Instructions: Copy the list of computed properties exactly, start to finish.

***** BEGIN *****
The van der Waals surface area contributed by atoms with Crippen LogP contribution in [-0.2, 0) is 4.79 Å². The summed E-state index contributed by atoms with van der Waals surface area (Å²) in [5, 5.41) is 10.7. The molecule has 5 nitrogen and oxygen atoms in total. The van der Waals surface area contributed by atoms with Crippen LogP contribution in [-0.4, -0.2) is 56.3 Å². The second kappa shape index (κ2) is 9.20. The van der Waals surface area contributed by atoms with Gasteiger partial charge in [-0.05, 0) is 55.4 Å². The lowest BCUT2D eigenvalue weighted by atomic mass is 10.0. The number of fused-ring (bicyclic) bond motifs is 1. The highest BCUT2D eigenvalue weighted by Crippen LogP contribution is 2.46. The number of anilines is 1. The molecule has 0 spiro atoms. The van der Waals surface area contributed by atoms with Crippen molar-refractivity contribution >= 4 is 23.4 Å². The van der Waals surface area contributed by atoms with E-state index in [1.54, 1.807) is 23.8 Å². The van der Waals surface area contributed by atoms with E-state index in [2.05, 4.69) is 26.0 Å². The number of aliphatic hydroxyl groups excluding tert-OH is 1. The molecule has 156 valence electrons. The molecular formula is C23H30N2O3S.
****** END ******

The van der Waals surface area contributed by atoms with Crippen LogP contribution in [-0.2, 0) is 4.79 Å². The summed E-state index contributed by atoms with van der Waals surface area (Å²) in [5, 5.41) is 10.7. The molecule has 5 nitrogen and oxygen atoms in total. The van der Waals surface area contributed by atoms with Crippen LogP contribution in [-0.4, -0.2) is 56.3 Å². The second kappa shape index (κ2) is 9.20. The van der Waals surface area contributed by atoms with Gasteiger partial charge in [-0.05, 0) is 55.4 Å². The lowest BCUT2D eigenvalue weighted by atomic mass is 10.0. The number of fused-ring (bicyclic) bond motifs is 1. The highest BCUT2D eigenvalue weighted by Crippen LogP contribution is 2.46. The number of anilines is 1. The molecule has 0 spiro atoms. The van der Waals surface area contributed by atoms with Crippen molar-refractivity contribution >= 4 is 23.4 Å². The van der Waals surface area contributed by atoms with E-state index in [1.54, 1.807) is 23.8 Å². The van der Waals surface area contributed by atoms with E-state index in [2.05, 4.69) is 26.0 Å². The number of aliphatic hydroxyl groups excluding tert-OH is 1. The molecule has 156 valence electrons. The molecular formula is C23H30N2O3S.